As parents or expecting parents, we may have many concerns and worries about the upbringing of our children or future children. Where will they go to school? Will they grow up to be successful? Will they be kind and loving? As adoptive parents, we have these concerns plus others which are much more fundamental. Will my adopted child bond with me? More importantly, will I be able to bond with them? Additionally, adoptive parents who also have biological children may wonder, will I be able to love my adopted child in the same way I love my other children?
The first thing you need to know is that these are completely normal and natural feelings ANY parent experiences. Reassure yourself that you won’t be any less of a parent for having these fears. The second thing you may ask is, “How do I bond with my child?” At the most basic level, a child will form an attachment to their parent(s) if their needs are consistently met. Bonding with a child plays a crucial role in their development. The more sensitive you are to their needs, the more quickly and deeply you will bond. Children adopted as infants display no difference in their quality of attachment from nonadopted infants, according to Psychologist and author, Dr. David Brodzinsky.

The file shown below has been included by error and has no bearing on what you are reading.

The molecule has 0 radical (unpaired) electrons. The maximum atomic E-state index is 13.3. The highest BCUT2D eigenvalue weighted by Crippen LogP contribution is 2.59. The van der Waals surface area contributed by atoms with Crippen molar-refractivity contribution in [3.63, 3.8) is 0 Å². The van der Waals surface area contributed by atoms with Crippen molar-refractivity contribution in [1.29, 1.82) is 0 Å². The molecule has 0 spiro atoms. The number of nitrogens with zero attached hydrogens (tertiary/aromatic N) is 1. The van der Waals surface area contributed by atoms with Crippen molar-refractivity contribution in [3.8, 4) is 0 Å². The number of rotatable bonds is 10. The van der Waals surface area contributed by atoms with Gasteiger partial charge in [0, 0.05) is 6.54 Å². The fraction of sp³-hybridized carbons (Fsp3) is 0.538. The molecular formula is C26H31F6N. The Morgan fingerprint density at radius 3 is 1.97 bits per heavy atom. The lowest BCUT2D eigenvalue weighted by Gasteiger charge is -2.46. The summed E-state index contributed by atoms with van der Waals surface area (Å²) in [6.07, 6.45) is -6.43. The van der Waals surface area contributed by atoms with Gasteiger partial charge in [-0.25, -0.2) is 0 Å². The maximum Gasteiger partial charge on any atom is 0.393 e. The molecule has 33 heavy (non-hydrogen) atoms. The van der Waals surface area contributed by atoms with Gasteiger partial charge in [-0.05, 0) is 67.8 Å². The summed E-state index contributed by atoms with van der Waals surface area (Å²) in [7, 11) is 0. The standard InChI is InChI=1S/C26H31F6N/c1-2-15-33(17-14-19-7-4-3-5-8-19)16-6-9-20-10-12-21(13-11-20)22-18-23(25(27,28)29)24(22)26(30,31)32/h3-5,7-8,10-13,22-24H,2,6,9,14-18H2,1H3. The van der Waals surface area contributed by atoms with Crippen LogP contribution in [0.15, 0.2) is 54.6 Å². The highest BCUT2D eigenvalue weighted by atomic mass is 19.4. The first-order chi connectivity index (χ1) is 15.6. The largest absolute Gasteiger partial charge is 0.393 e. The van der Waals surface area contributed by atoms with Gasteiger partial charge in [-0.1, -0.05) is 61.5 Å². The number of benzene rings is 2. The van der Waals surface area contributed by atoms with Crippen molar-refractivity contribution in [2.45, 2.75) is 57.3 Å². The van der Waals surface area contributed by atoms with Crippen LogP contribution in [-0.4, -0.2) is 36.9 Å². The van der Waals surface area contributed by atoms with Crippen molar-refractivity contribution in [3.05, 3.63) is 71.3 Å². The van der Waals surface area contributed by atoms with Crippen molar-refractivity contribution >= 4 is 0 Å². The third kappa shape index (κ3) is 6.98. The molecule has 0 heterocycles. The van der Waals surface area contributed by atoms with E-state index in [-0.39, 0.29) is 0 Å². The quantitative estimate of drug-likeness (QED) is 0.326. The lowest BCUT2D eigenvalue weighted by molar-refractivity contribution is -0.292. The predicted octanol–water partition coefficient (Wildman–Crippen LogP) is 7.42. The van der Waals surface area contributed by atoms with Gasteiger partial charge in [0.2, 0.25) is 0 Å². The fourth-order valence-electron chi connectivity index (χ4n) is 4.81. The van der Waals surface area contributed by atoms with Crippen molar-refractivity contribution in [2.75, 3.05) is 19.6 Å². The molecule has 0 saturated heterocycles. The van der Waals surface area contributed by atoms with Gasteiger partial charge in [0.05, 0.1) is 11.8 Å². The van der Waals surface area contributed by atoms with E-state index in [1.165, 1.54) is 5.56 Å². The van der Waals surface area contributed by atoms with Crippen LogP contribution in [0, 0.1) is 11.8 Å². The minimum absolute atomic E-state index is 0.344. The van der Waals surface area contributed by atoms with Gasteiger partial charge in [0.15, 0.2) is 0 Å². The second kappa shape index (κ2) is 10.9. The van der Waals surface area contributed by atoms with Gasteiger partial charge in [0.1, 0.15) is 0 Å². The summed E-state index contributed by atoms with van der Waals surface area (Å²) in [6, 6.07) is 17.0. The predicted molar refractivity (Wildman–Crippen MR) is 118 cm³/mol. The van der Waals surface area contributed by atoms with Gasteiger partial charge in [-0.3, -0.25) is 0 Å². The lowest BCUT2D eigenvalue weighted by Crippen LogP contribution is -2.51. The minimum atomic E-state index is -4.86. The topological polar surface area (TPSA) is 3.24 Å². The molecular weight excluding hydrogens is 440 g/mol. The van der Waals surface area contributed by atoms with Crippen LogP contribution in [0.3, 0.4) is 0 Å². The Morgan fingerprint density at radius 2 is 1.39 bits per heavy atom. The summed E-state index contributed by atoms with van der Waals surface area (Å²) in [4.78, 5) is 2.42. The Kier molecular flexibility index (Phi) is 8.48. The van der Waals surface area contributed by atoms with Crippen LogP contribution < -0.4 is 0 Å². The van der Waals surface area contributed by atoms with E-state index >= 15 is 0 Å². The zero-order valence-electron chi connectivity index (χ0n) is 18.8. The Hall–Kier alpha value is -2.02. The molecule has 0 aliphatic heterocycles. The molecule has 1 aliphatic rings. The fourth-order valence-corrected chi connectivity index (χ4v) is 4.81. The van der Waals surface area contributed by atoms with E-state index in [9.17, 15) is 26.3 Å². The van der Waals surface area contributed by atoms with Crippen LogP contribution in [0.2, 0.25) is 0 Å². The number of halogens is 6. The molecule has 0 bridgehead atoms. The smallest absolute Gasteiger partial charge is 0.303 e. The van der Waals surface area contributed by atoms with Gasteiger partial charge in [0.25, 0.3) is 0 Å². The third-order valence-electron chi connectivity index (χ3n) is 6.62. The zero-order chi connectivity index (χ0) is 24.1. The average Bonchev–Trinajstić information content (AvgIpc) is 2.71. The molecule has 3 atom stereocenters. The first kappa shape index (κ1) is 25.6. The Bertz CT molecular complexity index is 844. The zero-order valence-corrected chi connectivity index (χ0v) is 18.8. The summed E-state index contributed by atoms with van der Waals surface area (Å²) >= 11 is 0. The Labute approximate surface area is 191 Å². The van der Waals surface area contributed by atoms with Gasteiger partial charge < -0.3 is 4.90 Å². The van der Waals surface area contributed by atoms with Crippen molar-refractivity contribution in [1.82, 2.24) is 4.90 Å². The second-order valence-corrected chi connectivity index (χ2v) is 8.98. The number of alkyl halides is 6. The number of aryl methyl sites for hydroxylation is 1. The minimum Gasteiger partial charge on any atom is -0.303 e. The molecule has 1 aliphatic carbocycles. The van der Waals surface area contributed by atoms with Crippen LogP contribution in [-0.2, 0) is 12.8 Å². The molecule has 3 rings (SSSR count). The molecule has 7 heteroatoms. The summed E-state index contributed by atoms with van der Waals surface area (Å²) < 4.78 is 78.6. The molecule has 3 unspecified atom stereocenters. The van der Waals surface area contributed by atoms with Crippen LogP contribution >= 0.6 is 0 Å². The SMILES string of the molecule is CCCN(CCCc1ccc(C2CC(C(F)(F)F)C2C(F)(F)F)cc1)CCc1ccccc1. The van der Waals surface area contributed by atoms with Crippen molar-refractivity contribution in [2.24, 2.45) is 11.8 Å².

Ways to strengthen the bond with your baby apply to all infants, adopted or not.
- Be consistent in your response to their needs.
- Talk to your baby and make eye contact with them.
- Provide as much physical contact; snuggles, hugs, kisses, as you can.
- Don’t neglect your own needs. Your baby will sense if you are stressed or burnt out.
If you are interested in reading further on the topic of attachment and bonding, here are a few great places to start.